Totally Frenched Out

From the blogger formerly known as Samdebretagne

Monday, March 14, 2016

Avoiding Dehli Belly

I mentioned food poisoning in my last post, and I'd be curious to hear what everyone else's take on food poisoning risks and travel.  I talked about it a lot with my boss and co-worker during our trip - they are both very daring and will eat pretty much anything, anywhere. They have estimated that they get sick about 1 in 10 times on work trips, so for them, they'd rather take the risk and eat something delicious.  I don't know - maybe I'm overly cautious, but hearing the details of how sick they were (ie coming out of a sketchy bathroom in the middle of nowhere with just one sock) makes me cringe.  What do you think dear readers?  Go ahead and vote in the poll here:

What kind of Traveler are you? free polls

I don't know about you, but I would be completely mortified if I had to call up current or future clients who I had flown around the world to see and say "Sorry, I've got to cancel my meetings for the next three days because I have explosive diarrhea". Funnily enough, I am actually more likely to be adventurous when on vacation because I know if I'm sick, I can just hang out and be miserable in the hotel.  But if The Company paid a ton of money to fly me around the world and I had all kinds of meetings set up that I had to miss...   I guess some people probably wouldn't care about that, but I would end up feeling extremely guilty. 

As such, I've got a pretty good list of tactics that I have used to so far, *knock on wood*, not fall sick while traveling.  This can also be more or less strict depending on the country, if I'm in the capital or out in the countryside, etc.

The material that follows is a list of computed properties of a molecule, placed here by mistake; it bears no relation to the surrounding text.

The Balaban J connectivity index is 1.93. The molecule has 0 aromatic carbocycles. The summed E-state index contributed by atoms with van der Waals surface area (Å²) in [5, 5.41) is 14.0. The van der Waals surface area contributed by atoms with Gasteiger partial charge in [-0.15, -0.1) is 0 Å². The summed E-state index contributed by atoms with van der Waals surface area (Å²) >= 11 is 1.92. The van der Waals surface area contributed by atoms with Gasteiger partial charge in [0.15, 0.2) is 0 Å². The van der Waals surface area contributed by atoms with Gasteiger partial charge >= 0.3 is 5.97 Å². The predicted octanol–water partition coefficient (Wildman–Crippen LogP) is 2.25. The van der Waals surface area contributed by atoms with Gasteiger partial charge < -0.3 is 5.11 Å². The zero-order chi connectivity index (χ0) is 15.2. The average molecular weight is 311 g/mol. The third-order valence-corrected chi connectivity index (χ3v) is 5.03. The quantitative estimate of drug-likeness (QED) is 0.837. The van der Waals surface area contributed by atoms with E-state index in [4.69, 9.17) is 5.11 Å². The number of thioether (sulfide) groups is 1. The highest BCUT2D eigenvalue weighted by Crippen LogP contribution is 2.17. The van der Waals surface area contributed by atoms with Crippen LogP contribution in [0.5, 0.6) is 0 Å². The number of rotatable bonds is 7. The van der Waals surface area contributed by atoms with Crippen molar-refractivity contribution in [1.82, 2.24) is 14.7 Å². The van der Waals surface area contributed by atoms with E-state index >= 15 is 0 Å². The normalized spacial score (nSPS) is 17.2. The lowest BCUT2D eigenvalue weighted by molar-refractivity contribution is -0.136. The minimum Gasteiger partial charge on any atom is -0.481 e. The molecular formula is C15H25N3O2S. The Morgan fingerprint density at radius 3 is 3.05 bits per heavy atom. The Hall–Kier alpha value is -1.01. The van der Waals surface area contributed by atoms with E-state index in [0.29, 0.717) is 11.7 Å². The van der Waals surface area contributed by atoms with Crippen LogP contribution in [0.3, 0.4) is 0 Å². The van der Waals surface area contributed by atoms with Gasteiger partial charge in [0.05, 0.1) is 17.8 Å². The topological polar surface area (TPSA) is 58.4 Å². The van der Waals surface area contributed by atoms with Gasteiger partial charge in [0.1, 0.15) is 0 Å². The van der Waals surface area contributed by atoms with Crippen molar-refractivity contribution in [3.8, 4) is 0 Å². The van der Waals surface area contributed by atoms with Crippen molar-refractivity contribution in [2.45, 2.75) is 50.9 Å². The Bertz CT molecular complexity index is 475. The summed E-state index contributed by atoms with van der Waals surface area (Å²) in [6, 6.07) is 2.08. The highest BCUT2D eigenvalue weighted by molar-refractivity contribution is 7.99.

In general, I tend to follow these rules in most places, at least when I travel for work:
  • Only drink bottled water, and make sure the cap is still on when it arrives (though this is not 100% full-proof, there are some countries where they refill the bottles and superglue the cap back on)
  • Forgo any ice in your drinks, as you don't know how it was made or where it was stored
  • Always wash your hands before eating
  • I know they are super tempting, but try to avoid any fresh fruits or juices unless you are able to peel or prepare them yourself 
  • Be cautious of street food, especially if you have a weak stomach.  If you absolutely want to try some, either pick a place with good recommendations online, or where there are lots of families/children eating
  • If you eat meat or seafood, make sure it is fully cooked - it's just not worth the risk
  • Same goes for vegetables - this is one of the hardest ones for me to follow since I mainly eat raw veggies at home, but I avoid all salads and raw vegetables, and only eat ones that have been cooked
  • If someone invites you over, also be cautious about what you consume at their home - their stomachs are used to the local water and bacteria in a way that yours might not be 
  • Stay away from buffets, because you can never be sure how long the food has been sitting out and at what temperature
  • Ice cream can be tricky too in places that experience frequent power outages or brown-outs